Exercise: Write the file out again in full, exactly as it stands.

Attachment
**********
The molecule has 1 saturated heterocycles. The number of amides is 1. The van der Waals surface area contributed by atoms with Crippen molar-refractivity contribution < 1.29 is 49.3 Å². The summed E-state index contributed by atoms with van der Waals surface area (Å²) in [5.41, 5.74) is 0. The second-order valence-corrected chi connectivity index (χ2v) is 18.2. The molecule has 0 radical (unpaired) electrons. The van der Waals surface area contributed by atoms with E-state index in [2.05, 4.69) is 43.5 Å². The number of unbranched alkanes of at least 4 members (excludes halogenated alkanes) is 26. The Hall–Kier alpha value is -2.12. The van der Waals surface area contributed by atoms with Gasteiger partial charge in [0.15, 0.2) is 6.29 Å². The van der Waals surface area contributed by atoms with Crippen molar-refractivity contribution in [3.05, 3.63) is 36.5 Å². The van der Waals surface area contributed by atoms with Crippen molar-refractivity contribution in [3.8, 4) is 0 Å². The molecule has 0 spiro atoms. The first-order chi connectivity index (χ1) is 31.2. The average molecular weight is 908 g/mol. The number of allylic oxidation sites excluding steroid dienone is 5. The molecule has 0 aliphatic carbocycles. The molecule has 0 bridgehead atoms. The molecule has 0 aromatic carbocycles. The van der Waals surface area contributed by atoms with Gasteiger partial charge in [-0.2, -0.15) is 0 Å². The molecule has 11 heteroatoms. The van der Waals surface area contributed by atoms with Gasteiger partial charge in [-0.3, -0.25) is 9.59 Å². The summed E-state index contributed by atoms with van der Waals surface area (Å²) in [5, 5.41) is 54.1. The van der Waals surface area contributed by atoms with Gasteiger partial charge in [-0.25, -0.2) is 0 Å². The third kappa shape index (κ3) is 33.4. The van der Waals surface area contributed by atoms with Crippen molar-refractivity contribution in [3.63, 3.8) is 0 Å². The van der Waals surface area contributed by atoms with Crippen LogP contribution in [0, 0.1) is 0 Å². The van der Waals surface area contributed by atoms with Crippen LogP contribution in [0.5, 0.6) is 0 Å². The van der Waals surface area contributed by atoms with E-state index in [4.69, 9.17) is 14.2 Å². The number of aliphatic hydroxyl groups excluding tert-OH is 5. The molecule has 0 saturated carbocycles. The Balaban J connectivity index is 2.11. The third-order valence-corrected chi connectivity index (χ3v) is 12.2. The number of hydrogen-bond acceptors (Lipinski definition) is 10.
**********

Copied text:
The molecule has 1 saturated heterocycles. The number of amides is 1. The van der Waals surface area contributed by atoms with Crippen molar-refractivity contribution < 1.29 is 49.3 Å². The summed E-state index contributed by atoms with van der Waals surface area (Å²) in [5.41, 5.74) is 0. The second-order valence-corrected chi connectivity index (χ2v) is 18.2. The molecule has 0 radical (unpaired) electrons. The van der Waals surface area contributed by atoms with E-state index in [2.05, 4.69) is 43.5 Å². The number of unbranched alkanes of at least 4 members (excludes halogenated alkanes) is 26. The Hall–Kier alpha value is -2.12. The van der Waals surface area contributed by atoms with Gasteiger partial charge in [0.15, 0.2) is 6.29 Å². The van der Waals surface area contributed by atoms with Crippen molar-refractivity contribution in [3.05, 3.63) is 36.5 Å². The van der Waals surface area contributed by atoms with Crippen molar-refractivity contribution in [3.8, 4) is 0 Å². The molecule has 0 spiro atoms. The first-order chi connectivity index (χ1) is 31.2. The average molecular weight is 908 g/mol. The number of allylic oxidation sites excluding steroid dienone is 5. The molecule has 0 aliphatic carbocycles. The molecule has 0 bridgehead atoms. The molecule has 0 aromatic carbocycles. The van der Waals surface area contributed by atoms with Gasteiger partial charge in [-0.2, -0.15) is 0 Å². The molecule has 11 heteroatoms. The van der Waals surface area contributed by atoms with Gasteiger partial charge in [-0.3, -0.25) is 9.59 Å². The summed E-state index contributed by atoms with van der Waals surface area (Å²) in [5, 5.41) is 54.1. The van der Waals surface area contributed by atoms with Gasteiger partial charge in [-0.25, -0.2) is 0 Å². The third kappa shape index (κ3) is 33.4. The van der Waals surface area contributed by atoms with Crippen molar-refractivity contribution in [3.63, 3.8) is 0 Å². The van der Waals surface area contributed by atoms with Crippen LogP contribution in [0, 0.1) is 0 Å². The van der Waals surface area contributed by atoms with Crippen LogP contribution in [0.5, 0.6) is 0 Å². The van der Waals surface area contributed by atoms with E-state index in [4.69, 9.17) is 14.2 Å². The number of aliphatic hydroxyl groups excluding tert-OH is 5. The molecule has 0 saturated carbocycles. The Balaban J connectivity index is 2.11. The third-order valence-corrected chi connectivity index (χ3v) is 12.2. The number of hydrogen-bond acceptors (Lipinski definition) is 10.